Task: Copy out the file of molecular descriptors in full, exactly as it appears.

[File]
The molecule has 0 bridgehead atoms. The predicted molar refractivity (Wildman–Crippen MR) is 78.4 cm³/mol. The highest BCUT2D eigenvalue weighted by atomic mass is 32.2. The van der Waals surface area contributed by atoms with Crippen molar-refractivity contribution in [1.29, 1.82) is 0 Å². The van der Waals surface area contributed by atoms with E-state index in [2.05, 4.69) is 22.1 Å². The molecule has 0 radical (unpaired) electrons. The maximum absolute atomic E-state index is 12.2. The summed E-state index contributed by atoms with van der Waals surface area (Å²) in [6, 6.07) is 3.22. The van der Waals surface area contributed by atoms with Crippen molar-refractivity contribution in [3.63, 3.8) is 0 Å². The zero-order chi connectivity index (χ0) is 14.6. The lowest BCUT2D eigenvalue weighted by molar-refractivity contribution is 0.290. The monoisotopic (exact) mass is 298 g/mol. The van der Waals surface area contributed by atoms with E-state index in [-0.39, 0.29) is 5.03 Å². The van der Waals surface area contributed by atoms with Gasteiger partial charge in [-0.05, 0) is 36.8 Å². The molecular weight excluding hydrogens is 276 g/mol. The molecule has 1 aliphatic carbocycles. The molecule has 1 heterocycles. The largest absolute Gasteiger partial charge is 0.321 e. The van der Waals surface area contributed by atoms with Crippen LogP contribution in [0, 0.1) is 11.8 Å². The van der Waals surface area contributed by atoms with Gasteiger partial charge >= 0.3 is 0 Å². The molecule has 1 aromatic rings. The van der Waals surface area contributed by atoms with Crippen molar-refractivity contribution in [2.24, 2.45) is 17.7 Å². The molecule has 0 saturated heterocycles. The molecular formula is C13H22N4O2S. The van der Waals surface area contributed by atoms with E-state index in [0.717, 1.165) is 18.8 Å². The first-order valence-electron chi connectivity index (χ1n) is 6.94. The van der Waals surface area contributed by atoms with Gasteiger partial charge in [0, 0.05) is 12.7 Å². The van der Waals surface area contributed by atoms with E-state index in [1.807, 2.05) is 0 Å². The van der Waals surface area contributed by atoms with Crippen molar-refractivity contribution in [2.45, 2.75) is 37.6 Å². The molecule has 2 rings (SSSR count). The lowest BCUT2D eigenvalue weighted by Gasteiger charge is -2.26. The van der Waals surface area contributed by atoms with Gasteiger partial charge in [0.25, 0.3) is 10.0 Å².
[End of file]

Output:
The molecule has 0 bridgehead atoms. The predicted molar refractivity (Wildman–Crippen MR) is 78.4 cm³/mol. The highest BCUT2D eigenvalue weighted by atomic mass is 32.2. The van der Waals surface area contributed by atoms with Crippen molar-refractivity contribution in [1.29, 1.82) is 0 Å². The van der Waals surface area contributed by atoms with E-state index in [2.05, 4.69) is 22.1 Å². The molecule has 0 radical (unpaired) electrons. The maximum absolute atomic E-state index is 12.2. The summed E-state index contributed by atoms with van der Waals surface area (Å²) in [6, 6.07) is 3.22. The van der Waals surface area contributed by atoms with Crippen molar-refractivity contribution in [3.63, 3.8) is 0 Å². The zero-order chi connectivity index (χ0) is 14.6. The lowest BCUT2D eigenvalue weighted by molar-refractivity contribution is 0.290. The monoisotopic (exact) mass is 298 g/mol. The van der Waals surface area contributed by atoms with E-state index in [-0.39, 0.29) is 5.03 Å². The van der Waals surface area contributed by atoms with Gasteiger partial charge in [-0.05, 0) is 36.8 Å². The molecular weight excluding hydrogens is 276 g/mol. The molecule has 1 aliphatic carbocycles. The molecule has 1 heterocycles. The largest absolute Gasteiger partial charge is 0.321 e. The van der Waals surface area contributed by atoms with Crippen LogP contribution in [0, 0.1) is 11.8 Å². The van der Waals surface area contributed by atoms with Gasteiger partial charge >= 0.3 is 0 Å². The molecule has 1 aromatic rings. The van der Waals surface area contributed by atoms with Crippen molar-refractivity contribution in [2.24, 2.45) is 17.7 Å². The molecule has 0 saturated heterocycles. The molecular formula is C13H22N4O2S. The van der Waals surface area contributed by atoms with E-state index in [0.717, 1.165) is 18.8 Å². The first-order valence-electron chi connectivity index (χ1n) is 6.94. The van der Waals surface area contributed by atoms with Gasteiger partial charge in [0, 0.05) is 12.7 Å². The van der Waals surface area contributed by atoms with E-state index in [1.807, 2.05) is 0 Å². The van der Waals surface area contributed by atoms with Crippen molar-refractivity contribution in [2.45, 2.75) is 37.6 Å². The molecule has 2 rings (SSSR count). The lowest BCUT2D eigenvalue weighted by Gasteiger charge is -2.26. The van der Waals surface area contributed by atoms with Gasteiger partial charge in [0.25, 0.3) is 10.0 Å².